Kiran's vow of sacrifice has little recall value 24 hrs after it's taken - The New Indian Express

Kiran's vow of sacrifice has little recall value 24 hrs after it's taken

Published: 18th November 2013 01:32 PM

Last Updated: 18th November 2013 01:32 PM

Loosely translated into English Racha means uproar. Last Friday, something of this sort was what Chief Minister N Kiran Kumar Reddy attempted when he converted his “Rachabanda”- an official programme intended to address public grievances- into a political one by raising his pitch against division of the State.

Kiran’s challenge to the Centre did get him considerable air space on channels and front page headlines but a revisit to the same place just 24 hours later gives one a completely different picture. Leave alone an uproar, even the sacrifice he offered-his gaddi in his struggle to keep the State united- has either not registered in the minds of the people or they have just chosen to ignore it. The gathering was impressive, some 10,000, a majority of them, shepherded from different parts of the district on the promise of solving problems pertaining to ration cards, loans for housing and self-help groups.

They took the money given to each for having foregone a day’s work, had pulao for lunch and returned home in the same vehicles that brought them to the meeting at the local high school grounds. None the wiser than before. Just outside the high school, Chinna, an SC, was back to his small shop, busy at his traditional work- sewing chappals and sandals. The day the meeting was held, all the shops in the vicinity were directed to down shutters, citing security reasons. “Yes, we raised our hands when the Chief Minister asked us whether we want a united State,” he recalls and in the same breath, points out that it is like asking for divorce immediately after marriage. What he means is that the decision to divide the State having been taken, it is now too late for anyone to complain.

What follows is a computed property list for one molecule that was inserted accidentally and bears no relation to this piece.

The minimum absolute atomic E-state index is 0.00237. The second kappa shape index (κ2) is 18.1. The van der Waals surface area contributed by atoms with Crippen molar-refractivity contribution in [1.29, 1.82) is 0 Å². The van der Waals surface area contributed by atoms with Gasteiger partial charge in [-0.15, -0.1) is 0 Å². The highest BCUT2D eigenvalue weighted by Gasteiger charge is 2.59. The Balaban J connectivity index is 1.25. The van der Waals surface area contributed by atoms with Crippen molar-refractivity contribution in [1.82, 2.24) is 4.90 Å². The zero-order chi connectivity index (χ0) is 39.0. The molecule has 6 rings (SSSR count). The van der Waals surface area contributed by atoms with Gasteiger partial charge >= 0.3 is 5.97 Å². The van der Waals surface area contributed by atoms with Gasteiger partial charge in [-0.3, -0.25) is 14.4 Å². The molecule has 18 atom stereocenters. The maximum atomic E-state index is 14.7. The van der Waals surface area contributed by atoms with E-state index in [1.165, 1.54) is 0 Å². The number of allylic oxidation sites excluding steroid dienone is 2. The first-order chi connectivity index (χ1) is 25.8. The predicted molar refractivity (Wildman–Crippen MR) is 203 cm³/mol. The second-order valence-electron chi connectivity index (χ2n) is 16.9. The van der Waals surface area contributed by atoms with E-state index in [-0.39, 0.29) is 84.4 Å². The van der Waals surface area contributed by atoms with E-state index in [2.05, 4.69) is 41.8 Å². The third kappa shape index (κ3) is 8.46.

“Bagodandi” (not good) says Chinna in his typical North Coastal Andhra dialect if you ask him whether Kiran should float a political party on the plank of Samaikyandhra. Sekhar, driver of a school bus which was used to ferry people for the meeting, joins the discussion. “What is the use of floating parties ahead of elections? Look at what happened to Praja Rajyam Party (PRP). He (Chiranjeevi) is merrily enjoying the post of Union Minister after winding up his party,” he observes.

If anything, people recall the sops Kiran showered on the constituency-Rs50 lakh for the construction of a degree college building; Rs 1 crore for a drinking water project for the Chodavaram panchayat; 20 more beds for the local 30-bed government hospital.

But none his political discourse, perhaps because of the feeling that has already set in that everyone is responsible for division irrespective of their rhetoric.